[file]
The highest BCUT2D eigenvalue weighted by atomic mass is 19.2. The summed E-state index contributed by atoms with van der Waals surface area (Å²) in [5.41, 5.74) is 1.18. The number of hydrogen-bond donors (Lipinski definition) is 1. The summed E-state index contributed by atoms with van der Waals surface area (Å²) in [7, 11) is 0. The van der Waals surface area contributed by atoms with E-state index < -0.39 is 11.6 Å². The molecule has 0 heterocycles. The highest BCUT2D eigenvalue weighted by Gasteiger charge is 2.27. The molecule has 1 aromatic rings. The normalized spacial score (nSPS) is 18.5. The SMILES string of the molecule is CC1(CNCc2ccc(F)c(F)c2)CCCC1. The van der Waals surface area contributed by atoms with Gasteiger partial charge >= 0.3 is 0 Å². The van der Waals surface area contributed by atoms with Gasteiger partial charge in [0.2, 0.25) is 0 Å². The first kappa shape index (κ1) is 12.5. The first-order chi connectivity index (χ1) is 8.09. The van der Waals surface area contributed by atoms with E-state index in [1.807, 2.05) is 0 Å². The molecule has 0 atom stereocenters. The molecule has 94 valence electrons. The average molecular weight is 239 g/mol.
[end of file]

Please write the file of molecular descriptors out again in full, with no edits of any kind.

The highest BCUT2D eigenvalue weighted by atomic mass is 19.2. The summed E-state index contributed by atoms with van der Waals surface area (Å²) in [5.41, 5.74) is 1.18. The number of hydrogen-bond donors (Lipinski definition) is 1. The summed E-state index contributed by atoms with van der Waals surface area (Å²) in [7, 11) is 0. The van der Waals surface area contributed by atoms with E-state index < -0.39 is 11.6 Å². The molecule has 0 heterocycles. The highest BCUT2D eigenvalue weighted by Gasteiger charge is 2.27. The molecule has 1 aromatic rings. The normalized spacial score (nSPS) is 18.5. The SMILES string of the molecule is CC1(CNCc2ccc(F)c(F)c2)CCCC1. The van der Waals surface area contributed by atoms with Gasteiger partial charge >= 0.3 is 0 Å². The van der Waals surface area contributed by atoms with Gasteiger partial charge in [0.2, 0.25) is 0 Å². The first kappa shape index (κ1) is 12.5. The first-order chi connectivity index (χ1) is 8.09. The van der Waals surface area contributed by atoms with E-state index in [1.807, 2.05) is 0 Å². The molecule has 0 atom stereocenters. The molecule has 94 valence electrons. The average molecular weight is 239 g/mol.